I grew up and have returned to live on the edge of a very deprived area. What caused its deprivation? Going from once being the largest mining village in the world to having no coal mines in the area. We’re talking (at least) third generation unemployment for many people.
But I’m surrounded by wonderfully different and independent people, proud of their mining heritage. Which is why it makes me sad when those in a position to make things better conflate two different forms of ‘culture’.
On the one hand, we’ve got a dialect (‘Pitmatic’) audibly distinct from ‘Geordie’ (that of Newcastle-upon-Tyne), along with different traditions, customs and even artwork that’s a product of the areas mining heritage.
On the other, there’s the drugs, graffiti and crime ‘culture’ that’s been a result of the decline of coal mining.
So when schools and local organizations remind young people of their area’s past, they’re doing them a favour. I was part of a local history project in Doncaster that aimed to do just that. We disseminated video interviews of people involved in the coal mining industry – leading to some wonderful learning conversations and realisations.
But when schools and local organizations allow (or even encourage) young people to graffiti, make drugs references and reward them with gift vouchers that they know will end up being spent on cigarettes and alcohol, they’re doing them a massive disservice. That’s got nothing to do with culture and everything to do with crime and social disadvantage.
We need some clear thinking and action on this. I doubt my area’s any different from others in anything other than specifics.
There’s a difference between meeting young people half-way with cultural references and capitulating to the criminal underworld.
I started reading educational blogs in late 2004/early 2005. Back then, there were only a few educators blogging – the likes of Will Richardson, Vicki Davis, Wesley Fryer. Oh, and the inimitable Stephen Downes. There was (and still is) a dearth of UK-based educational bloggers.
One thing they had in common, however, was a revolutionary message: that education must adapt to the 21st century or suffer the consequences. There were fantastic conversations to follow across these blogs. This is one of the reasons I started teaching.mrbelshaw.co.uk in late 2005 – to become part of this ‘conversation’. 🙂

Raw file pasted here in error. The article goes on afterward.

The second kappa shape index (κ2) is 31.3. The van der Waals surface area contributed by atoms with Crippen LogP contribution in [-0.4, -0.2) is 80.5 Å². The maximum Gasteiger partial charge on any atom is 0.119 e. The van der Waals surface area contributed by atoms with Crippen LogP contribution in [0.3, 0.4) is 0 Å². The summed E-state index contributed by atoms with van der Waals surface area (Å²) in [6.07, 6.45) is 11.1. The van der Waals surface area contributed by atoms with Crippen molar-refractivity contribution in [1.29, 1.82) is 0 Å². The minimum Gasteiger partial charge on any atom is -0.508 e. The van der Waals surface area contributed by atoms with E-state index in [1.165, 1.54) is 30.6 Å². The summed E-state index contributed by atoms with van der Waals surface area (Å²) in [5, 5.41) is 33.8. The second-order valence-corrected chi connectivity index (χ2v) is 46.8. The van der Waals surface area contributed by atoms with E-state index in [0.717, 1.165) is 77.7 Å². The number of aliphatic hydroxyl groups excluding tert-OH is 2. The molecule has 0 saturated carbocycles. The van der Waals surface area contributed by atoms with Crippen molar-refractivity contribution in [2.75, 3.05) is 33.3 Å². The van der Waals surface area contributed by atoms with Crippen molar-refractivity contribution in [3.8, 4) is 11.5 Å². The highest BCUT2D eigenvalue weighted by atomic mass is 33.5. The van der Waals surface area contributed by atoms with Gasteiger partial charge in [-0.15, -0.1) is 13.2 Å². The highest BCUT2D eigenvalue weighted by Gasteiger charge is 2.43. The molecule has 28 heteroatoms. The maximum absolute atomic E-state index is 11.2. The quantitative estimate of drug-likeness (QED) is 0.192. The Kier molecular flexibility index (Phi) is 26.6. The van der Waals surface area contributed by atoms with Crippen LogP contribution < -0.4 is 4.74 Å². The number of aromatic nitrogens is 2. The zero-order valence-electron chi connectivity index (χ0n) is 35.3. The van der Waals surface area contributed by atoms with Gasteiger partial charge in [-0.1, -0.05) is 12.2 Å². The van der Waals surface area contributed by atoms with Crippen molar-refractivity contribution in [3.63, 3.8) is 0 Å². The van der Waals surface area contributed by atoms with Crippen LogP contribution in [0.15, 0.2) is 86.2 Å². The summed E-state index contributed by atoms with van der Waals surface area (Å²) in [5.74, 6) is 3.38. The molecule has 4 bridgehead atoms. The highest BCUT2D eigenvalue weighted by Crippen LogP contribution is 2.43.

Now, in early 2008, things have changed. Whilst it’s great that there’s more educators than ever blogging, tweeting, etc. the focus has shifted. Those that were formerly in the classroom and relating the changing world and tools available to everyday educational experience are no longer in those positions; educators who have no desire to transform education are blogging. The edublogosphere has changed from being about ‘the conversation’ to being part of ‘the network’. It all smacks a little too much of ‘keeping up with the Joneses’ and, to be honest, viral marketing of Web 2.0 apps.
At the end of the day, the map is not the territory. My wife, for example, memorized the map of Newcastle-upon-Tyne when we got married and she moved up there. In many respects she could navigate herself around the city better than I could – someone who had lived close-by for 15 years or more. She could name the most popular places for pizza, show visitors the major attractions. But she didn’t know the city in the way a local would. She knew the what, but not the why.
The same goes, to a great extent, with the edublogosphere. Three years ago educators were looking to using new technologies to move towards a new model of education. Nowadays it seems to be all about bragging how you’ve used (web) application X before anyone else has. The edublogosphere seems to be overrun by educators who know the what but not the why. They’re impressed by those who can ‘leverage the power of the network’. This means, in practice, seeing how many people following you on Twitter respond to a shout out for information/hello’s whilst you move out of the classroom and into a consultancy role.
I guess from the above you can tell I’m not in favour of the new direction the edublogosphere’s headed. Don’t get me wrong, there’s still people keeping it real and not jumping on the latest bandwagon. But they’re becoming increasingly hard to find. Technology and the teaching methods that gave a vibrancy to the early edublogosphere have been distorted in order to be shoehorned into a corporate vision of schools I, for one, find repugnant.
So how should we fix it? Well I’m not saying that I’m not also to blame. I know that I am. These days I use technology to make my life easier rather than to push boundaries. Perhaps we need a commitment to collaboratively develop new pedagogies rather than remark on how ‘cool’ it would be to use any given tool? I can’t believe that it’s 2008 and we’re still using a method of education more than a little reminiscent of the Industrial Revolution… 🙁